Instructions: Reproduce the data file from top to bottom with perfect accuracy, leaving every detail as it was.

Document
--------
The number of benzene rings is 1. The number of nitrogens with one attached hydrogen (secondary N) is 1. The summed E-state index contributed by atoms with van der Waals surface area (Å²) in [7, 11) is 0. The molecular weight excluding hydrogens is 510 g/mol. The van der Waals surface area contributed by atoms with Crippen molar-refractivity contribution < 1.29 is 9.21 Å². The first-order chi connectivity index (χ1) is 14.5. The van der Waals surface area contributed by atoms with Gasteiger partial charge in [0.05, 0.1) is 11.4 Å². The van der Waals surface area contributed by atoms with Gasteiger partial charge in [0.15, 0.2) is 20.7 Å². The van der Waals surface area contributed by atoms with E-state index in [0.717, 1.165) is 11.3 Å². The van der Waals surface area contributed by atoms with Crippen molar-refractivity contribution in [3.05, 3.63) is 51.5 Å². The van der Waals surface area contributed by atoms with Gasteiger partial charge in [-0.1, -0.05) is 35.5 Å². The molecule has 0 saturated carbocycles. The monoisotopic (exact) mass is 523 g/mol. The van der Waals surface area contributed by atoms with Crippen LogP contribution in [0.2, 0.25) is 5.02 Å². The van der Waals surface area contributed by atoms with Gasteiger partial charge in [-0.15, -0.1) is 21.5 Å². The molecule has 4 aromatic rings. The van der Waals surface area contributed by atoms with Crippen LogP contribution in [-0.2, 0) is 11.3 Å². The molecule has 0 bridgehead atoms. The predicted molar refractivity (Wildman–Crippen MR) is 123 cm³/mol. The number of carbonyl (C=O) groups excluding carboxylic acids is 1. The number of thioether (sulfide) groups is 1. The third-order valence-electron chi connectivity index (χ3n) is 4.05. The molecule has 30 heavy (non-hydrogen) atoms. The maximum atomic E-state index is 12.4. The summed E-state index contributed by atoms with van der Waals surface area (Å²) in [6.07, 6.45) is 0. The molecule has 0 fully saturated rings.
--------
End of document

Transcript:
The number of benzene rings is 1. The number of nitrogens with one attached hydrogen (secondary N) is 1. The summed E-state index contributed by atoms with van der Waals surface area (Å²) in [7, 11) is 0. The molecular weight excluding hydrogens is 510 g/mol. The van der Waals surface area contributed by atoms with Crippen molar-refractivity contribution < 1.29 is 9.21 Å². The first-order chi connectivity index (χ1) is 14.5. The van der Waals surface area contributed by atoms with Gasteiger partial charge in [0.05, 0.1) is 11.4 Å². The van der Waals surface area contributed by atoms with Gasteiger partial charge in [0.15, 0.2) is 20.7 Å². The van der Waals surface area contributed by atoms with E-state index in [0.717, 1.165) is 11.3 Å². The van der Waals surface area contributed by atoms with Crippen molar-refractivity contribution in [3.05, 3.63) is 51.5 Å². The van der Waals surface area contributed by atoms with Gasteiger partial charge in [-0.1, -0.05) is 35.5 Å². The molecule has 0 saturated carbocycles. The monoisotopic (exact) mass is 523 g/mol. The van der Waals surface area contributed by atoms with Crippen LogP contribution in [0.2, 0.25) is 5.02 Å². The van der Waals surface area contributed by atoms with Gasteiger partial charge in [-0.15, -0.1) is 21.5 Å². The molecule has 4 aromatic rings. The van der Waals surface area contributed by atoms with Crippen LogP contribution in [-0.2, 0) is 11.3 Å². The molecule has 0 bridgehead atoms. The predicted molar refractivity (Wildman–Crippen MR) is 123 cm³/mol. The number of carbonyl (C=O) groups excluding carboxylic acids is 1. The number of thioether (sulfide) groups is 1. The third-order valence-electron chi connectivity index (χ3n) is 4.05. The molecule has 30 heavy (non-hydrogen) atoms. The maximum atomic E-state index is 12.4. The summed E-state index contributed by atoms with van der Waals surface area (Å²) in [6.07, 6.45) is 0. The molecule has 0 fully saturated rings.